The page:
Why This U.S. Congressman Compared Bitcoin Investment With Playing The Lottery
The U.S. Congress Oversight and Investigations Subcommittee held a hybrid hearing on Bitcoin and cryptocurrencies. The institution summoned Alexis Goldstein, Director of Financial Policy for the Open Market Institute, Sarah Hammer, Managing Director at the Stevens Center for Innovation in Finance, Peter Van Valkenburgh, Director of Research at Coin Center, and others.
Adam Cochran, a partner at Cinneamhain Ventures, made a detailed summary of the event. The members of the Committee made their opening statements with Congressman Tom Emmer defending Bitcoin and the potential of blockchain technology to create more trust and transparency in traditional systems.
Similarly, Emmer criticized the lacked clarity on regulation and the danger of U.S. companies leaving to other territories consequently. The representative called for answers on a key topic: the classification of digital assets and whether they will be treated as securities, commodities, or currencies.
However, not every member of the Committee was an advocate of Bitcoin. Representative Brad Sherman claimed that “he would rather people make ‘bets’ in equity markets or the California lottery” than invest in BTC or cryptocurrencies. He added:
(…) the only advantage of crypto is avoiding KYC and its supported by anarchists for tax evasion.
Representative Anthony Gonzalez seemed to support cryptocurrencies and encouraged everyone to listen to the opinions of all the members in the Committee and not just the hostiles ones. He classified the idea of investing in the California lottery over Bitcoin as “ridiculous”.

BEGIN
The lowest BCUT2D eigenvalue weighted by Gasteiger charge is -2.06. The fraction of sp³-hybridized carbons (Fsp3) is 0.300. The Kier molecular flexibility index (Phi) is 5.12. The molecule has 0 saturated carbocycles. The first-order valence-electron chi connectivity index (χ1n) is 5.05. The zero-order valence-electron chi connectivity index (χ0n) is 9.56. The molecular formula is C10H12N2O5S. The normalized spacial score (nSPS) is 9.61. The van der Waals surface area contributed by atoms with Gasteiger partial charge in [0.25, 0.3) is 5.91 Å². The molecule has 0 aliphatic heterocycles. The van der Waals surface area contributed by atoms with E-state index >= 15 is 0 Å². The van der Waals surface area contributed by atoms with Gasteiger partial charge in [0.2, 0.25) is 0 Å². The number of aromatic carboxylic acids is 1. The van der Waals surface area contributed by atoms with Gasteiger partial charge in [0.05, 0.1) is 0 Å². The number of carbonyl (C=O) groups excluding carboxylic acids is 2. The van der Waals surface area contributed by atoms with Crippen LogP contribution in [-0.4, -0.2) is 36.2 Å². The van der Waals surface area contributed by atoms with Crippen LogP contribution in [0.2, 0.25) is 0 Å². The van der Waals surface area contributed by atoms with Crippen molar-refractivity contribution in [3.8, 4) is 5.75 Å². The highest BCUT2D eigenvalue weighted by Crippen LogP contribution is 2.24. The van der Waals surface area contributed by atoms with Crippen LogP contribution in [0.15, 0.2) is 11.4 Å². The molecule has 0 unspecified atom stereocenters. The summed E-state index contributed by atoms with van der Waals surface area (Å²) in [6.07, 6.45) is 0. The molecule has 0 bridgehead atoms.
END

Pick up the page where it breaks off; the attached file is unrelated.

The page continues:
Does Bitcoin Need New Regulations?
Amongst the speakers, Valkenburgh’s presentation highlighted the importance of Bitcoin as a tool that aids different human rights causes around the world. He cited the Nigerian Feminist Coalition in Nigeria to demonstrate the power of receiving money with a censorship resistance network anywhere in the world.
Valkenburgh believes there is sufficient regulation in the crypto industry. His argument had two main points: over the past 10 years, several federal and local governments issued their own legislation towards this new asset class. He added that technologies within the blockchain are a type of regulation.
(…) onramps, offramps and exchanges, are money transmitters, banks and trusts, and are all under the BSA, report to FINRA and require KYC/AML.
In BTC’s decade of existence, there have been no reports of a U.S.-based exchange that has suffered major losses. Regulators in this country have swiftly punished fraud, money launders, and other crimes related to the industry.
Valkenburgh thinks that central bank digital currencies (CBDCs) from China and other “totalitarian governments” will launch in the coming years. Thus, he called on the U.S. Congress to accept financial inclusion or “cede” the influence of these governments. Representative Warren Davidson agreed.
At the time of writing, BTC trades at $34,856 with losses in the lower timeframes. The first cryptocurrency by market cap has experienced a downtrend in the past days and could face further unless it makes a significant push towards former highs.
BTC moving sideways in lower timeframes. Source: BTCUSD Tradingview
Article reposted on Markethive by Jeffrey Sloe